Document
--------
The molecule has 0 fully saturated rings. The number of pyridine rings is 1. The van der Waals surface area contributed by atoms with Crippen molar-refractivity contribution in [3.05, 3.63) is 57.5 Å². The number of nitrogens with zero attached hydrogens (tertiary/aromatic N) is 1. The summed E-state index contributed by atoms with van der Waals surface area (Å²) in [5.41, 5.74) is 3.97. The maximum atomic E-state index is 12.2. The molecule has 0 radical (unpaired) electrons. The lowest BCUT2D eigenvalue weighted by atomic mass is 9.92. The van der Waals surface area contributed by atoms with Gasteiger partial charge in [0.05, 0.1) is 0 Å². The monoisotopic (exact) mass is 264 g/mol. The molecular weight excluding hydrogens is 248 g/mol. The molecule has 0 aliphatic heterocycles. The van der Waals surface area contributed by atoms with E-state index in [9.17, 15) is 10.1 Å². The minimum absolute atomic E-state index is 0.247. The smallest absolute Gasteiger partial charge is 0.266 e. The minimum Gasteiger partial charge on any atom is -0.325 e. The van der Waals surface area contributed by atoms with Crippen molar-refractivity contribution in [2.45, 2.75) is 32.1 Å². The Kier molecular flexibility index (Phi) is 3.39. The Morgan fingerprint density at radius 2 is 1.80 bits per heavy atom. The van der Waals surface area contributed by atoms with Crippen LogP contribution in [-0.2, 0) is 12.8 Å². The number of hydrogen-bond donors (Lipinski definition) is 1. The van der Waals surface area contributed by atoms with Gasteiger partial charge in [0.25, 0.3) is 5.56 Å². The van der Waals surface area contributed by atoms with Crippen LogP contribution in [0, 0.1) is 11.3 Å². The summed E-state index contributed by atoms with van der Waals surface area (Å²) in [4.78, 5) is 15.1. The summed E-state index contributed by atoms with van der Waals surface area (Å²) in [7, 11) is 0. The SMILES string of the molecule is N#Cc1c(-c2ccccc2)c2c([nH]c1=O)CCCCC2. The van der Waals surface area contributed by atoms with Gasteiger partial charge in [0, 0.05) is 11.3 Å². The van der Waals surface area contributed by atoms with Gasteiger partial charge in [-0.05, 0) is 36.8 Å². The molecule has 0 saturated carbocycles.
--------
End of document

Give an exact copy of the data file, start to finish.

The molecule has 0 fully saturated rings. The number of pyridine rings is 1. The van der Waals surface area contributed by atoms with Crippen molar-refractivity contribution in [3.05, 3.63) is 57.5 Å². The number of nitrogens with zero attached hydrogens (tertiary/aromatic N) is 1. The summed E-state index contributed by atoms with van der Waals surface area (Å²) in [5.41, 5.74) is 3.97. The maximum atomic E-state index is 12.2. The molecule has 0 radical (unpaired) electrons. The lowest BCUT2D eigenvalue weighted by atomic mass is 9.92. The van der Waals surface area contributed by atoms with Gasteiger partial charge in [0.05, 0.1) is 0 Å². The monoisotopic (exact) mass is 264 g/mol. The molecular weight excluding hydrogens is 248 g/mol. The molecule has 0 aliphatic heterocycles. The van der Waals surface area contributed by atoms with E-state index in [9.17, 15) is 10.1 Å². The minimum absolute atomic E-state index is 0.247. The smallest absolute Gasteiger partial charge is 0.266 e. The minimum Gasteiger partial charge on any atom is -0.325 e. The van der Waals surface area contributed by atoms with Crippen molar-refractivity contribution in [2.45, 2.75) is 32.1 Å². The Kier molecular flexibility index (Phi) is 3.39. The Morgan fingerprint density at radius 2 is 1.80 bits per heavy atom. The van der Waals surface area contributed by atoms with Crippen LogP contribution in [-0.2, 0) is 12.8 Å². The number of hydrogen-bond donors (Lipinski definition) is 1. The van der Waals surface area contributed by atoms with Gasteiger partial charge in [0.25, 0.3) is 5.56 Å². The van der Waals surface area contributed by atoms with Crippen LogP contribution in [0, 0.1) is 11.3 Å². The summed E-state index contributed by atoms with van der Waals surface area (Å²) in [4.78, 5) is 15.1. The summed E-state index contributed by atoms with van der Waals surface area (Å²) in [7, 11) is 0. The SMILES string of the molecule is N#Cc1c(-c2ccccc2)c2c([nH]c1=O)CCCCC2. The van der Waals surface area contributed by atoms with Gasteiger partial charge in [0, 0.05) is 11.3 Å². The van der Waals surface area contributed by atoms with Gasteiger partial charge in [-0.05, 0) is 36.8 Å². The molecule has 0 saturated carbocycles.